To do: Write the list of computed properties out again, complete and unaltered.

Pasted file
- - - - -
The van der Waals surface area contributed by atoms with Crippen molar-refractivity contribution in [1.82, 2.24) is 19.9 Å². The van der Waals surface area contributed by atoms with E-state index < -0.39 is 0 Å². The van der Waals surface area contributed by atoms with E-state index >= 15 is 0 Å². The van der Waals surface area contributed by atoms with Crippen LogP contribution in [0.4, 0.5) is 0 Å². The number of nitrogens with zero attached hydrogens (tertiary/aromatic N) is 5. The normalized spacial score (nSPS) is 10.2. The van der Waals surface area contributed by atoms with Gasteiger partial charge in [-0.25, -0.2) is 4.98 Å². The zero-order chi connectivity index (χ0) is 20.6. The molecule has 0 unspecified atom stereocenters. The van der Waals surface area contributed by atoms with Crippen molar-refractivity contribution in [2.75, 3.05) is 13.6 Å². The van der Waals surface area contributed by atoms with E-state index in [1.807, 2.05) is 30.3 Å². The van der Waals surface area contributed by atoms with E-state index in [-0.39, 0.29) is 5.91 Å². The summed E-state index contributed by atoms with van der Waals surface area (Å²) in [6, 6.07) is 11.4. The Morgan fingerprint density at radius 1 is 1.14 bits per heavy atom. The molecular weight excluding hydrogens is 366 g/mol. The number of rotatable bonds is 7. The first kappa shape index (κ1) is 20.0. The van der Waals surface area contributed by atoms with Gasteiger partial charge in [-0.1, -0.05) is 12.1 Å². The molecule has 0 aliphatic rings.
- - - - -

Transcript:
The van der Waals surface area contributed by atoms with Crippen molar-refractivity contribution in [1.82, 2.24) is 19.9 Å². The van der Waals surface area contributed by atoms with E-state index < -0.39 is 0 Å². The van der Waals surface area contributed by atoms with E-state index >= 15 is 0 Å². The van der Waals surface area contributed by atoms with Crippen LogP contribution in [0.4, 0.5) is 0 Å². The number of nitrogens with zero attached hydrogens (tertiary/aromatic N) is 5. The normalized spacial score (nSPS) is 10.2. The van der Waals surface area contributed by atoms with Gasteiger partial charge in [-0.25, -0.2) is 4.98 Å². The zero-order chi connectivity index (χ0) is 20.6. The molecule has 0 unspecified atom stereocenters. The van der Waals surface area contributed by atoms with Crippen molar-refractivity contribution in [2.75, 3.05) is 13.6 Å². The van der Waals surface area contributed by atoms with E-state index in [1.807, 2.05) is 30.3 Å². The van der Waals surface area contributed by atoms with E-state index in [-0.39, 0.29) is 5.91 Å². The summed E-state index contributed by atoms with van der Waals surface area (Å²) in [6, 6.07) is 11.4. The Morgan fingerprint density at radius 1 is 1.14 bits per heavy atom. The molecular weight excluding hydrogens is 366 g/mol. The number of rotatable bonds is 7. The first kappa shape index (κ1) is 20.0. The van der Waals surface area contributed by atoms with Gasteiger partial charge in [-0.1, -0.05) is 12.1 Å². The molecule has 0 aliphatic rings.